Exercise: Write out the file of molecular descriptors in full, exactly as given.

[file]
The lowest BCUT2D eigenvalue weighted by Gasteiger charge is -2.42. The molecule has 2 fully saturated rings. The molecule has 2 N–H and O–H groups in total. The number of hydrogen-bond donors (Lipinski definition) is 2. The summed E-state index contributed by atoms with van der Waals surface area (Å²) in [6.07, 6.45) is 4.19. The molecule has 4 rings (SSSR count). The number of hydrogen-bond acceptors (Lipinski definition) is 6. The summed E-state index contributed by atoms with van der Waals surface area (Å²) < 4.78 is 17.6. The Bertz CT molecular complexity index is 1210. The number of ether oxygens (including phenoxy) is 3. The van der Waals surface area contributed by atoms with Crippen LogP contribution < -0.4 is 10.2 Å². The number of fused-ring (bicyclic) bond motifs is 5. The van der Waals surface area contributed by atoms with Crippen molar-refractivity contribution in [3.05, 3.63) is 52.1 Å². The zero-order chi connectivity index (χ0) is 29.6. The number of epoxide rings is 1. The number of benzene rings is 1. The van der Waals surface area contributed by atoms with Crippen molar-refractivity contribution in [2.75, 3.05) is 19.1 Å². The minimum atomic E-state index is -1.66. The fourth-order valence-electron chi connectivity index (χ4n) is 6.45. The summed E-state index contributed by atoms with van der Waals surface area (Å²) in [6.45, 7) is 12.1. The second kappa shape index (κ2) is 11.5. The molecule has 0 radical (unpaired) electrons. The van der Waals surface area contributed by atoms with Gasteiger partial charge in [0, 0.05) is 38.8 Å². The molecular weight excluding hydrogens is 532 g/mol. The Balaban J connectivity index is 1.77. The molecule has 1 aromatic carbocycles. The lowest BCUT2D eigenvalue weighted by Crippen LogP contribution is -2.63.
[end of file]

The lowest BCUT2D eigenvalue weighted by Gasteiger charge is -2.42. The molecule has 2 fully saturated rings. The molecule has 2 N–H and O–H groups in total. The number of hydrogen-bond donors (Lipinski definition) is 2. The summed E-state index contributed by atoms with van der Waals surface area (Å²) in [6.07, 6.45) is 4.19. The molecule has 4 rings (SSSR count). The number of hydrogen-bond acceptors (Lipinski definition) is 6. The summed E-state index contributed by atoms with van der Waals surface area (Å²) < 4.78 is 17.6. The Bertz CT molecular complexity index is 1210. The number of ether oxygens (including phenoxy) is 3. The van der Waals surface area contributed by atoms with Crippen LogP contribution < -0.4 is 10.2 Å². The number of fused-ring (bicyclic) bond motifs is 5. The van der Waals surface area contributed by atoms with Crippen molar-refractivity contribution in [3.05, 3.63) is 52.1 Å². The zero-order chi connectivity index (χ0) is 29.6. The number of epoxide rings is 1. The number of benzene rings is 1. The van der Waals surface area contributed by atoms with Crippen molar-refractivity contribution in [2.75, 3.05) is 19.1 Å². The minimum atomic E-state index is -1.66. The fourth-order valence-electron chi connectivity index (χ4n) is 6.45. The summed E-state index contributed by atoms with van der Waals surface area (Å²) in [6.45, 7) is 12.1. The second kappa shape index (κ2) is 11.5. The molecule has 0 radical (unpaired) electrons. The van der Waals surface area contributed by atoms with Gasteiger partial charge in [0, 0.05) is 38.8 Å². The molecular weight excluding hydrogens is 532 g/mol. The Balaban J connectivity index is 1.77. The molecule has 1 aromatic carbocycles. The lowest BCUT2D eigenvalue weighted by Crippen LogP contribution is -2.63.